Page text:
This sentiment was shared by former MSP and hybrid working expert Gavin Brown, who believes that “if Scotland gets this right by investing in hybrid technology and gaining the skills to capitalise on it, there will be considerable potential for growth and prosperity.”

With hybrid working on the up, along with numbers returning to offices in some capacity, the upward trend in demand for commercial property also continues to rise across Scotland.

Whilst commercial and industrial property supply in Aberdeen still outweighs demand, this is unfortunately not the case across the country, especially within Edinburgh.

A recent report produced by Ryden and global commercial real estate services, CBRE, found that there is a severe shortage of Grade A offices within the Capital, especially with sustainable credentials prospective occupiers need in the current climate.

This shortage is further highlighted with no new developments currently under construction and no new stock expected to be available before 2024. 

Just last week though. We recently saw plans launched for one of Edinburgh’s biggest ever workspace developments which, if approved, will feature the largest electric car charging hub in Europe.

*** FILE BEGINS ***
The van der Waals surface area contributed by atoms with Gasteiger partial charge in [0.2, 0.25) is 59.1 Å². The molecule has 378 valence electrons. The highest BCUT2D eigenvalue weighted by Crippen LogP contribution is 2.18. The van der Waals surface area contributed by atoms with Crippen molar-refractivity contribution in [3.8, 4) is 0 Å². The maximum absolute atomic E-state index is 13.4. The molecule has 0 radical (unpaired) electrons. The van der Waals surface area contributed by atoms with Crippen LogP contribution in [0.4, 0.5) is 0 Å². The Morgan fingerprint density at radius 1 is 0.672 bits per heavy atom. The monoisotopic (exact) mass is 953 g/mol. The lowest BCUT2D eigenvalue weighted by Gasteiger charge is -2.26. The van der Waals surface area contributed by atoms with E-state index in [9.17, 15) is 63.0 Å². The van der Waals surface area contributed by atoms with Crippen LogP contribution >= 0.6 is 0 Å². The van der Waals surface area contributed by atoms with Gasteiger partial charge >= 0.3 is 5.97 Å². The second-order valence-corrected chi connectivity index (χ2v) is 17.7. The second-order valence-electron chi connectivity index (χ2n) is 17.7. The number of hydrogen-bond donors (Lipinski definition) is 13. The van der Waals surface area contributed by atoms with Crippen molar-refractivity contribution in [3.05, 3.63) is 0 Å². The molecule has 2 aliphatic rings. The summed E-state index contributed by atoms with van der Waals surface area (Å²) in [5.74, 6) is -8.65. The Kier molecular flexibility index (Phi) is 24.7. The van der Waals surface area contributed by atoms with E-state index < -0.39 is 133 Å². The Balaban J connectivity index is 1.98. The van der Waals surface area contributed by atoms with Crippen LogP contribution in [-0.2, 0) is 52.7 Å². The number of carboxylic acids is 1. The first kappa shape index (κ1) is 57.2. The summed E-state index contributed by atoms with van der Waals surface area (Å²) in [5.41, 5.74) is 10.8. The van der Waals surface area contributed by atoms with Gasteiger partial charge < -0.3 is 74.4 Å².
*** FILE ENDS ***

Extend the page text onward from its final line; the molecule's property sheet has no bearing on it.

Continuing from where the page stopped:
The ambitious proposals for Edinburgh Green would create more than 800,000 square feet of high-quality office space with a range of facilities, including a café/events space and new public park. 

According to analysis by BiGGAR Economics, the development would support an annual economic impact of £370 million GVA and 5,300 jobs in Edinburgh and £427m and 6,480 jobs across Scotland.

Those figures are certainly welcome and show just what suitable commercial property can bring to the country. With a buoyant industrial and commercial property market, the resurgence of our high streets and markets is surely on the cards. Long may it continue.


Staffing is so often the biggest expense for a business, so getting the right team together is paramount.

The Society for Human Resource Management predict that every time a business needs to replace a salaried employee, it costs the business 6 to 9 months’ salary in recruitment and training expenses.

For that reason, it’s important to remember the benefits of hiring from within your own organization.

Hiring time is reduced. Onboarding times are quicker because the employee already knows your business inside out. And you will already have built a trust and rapport with the candidate.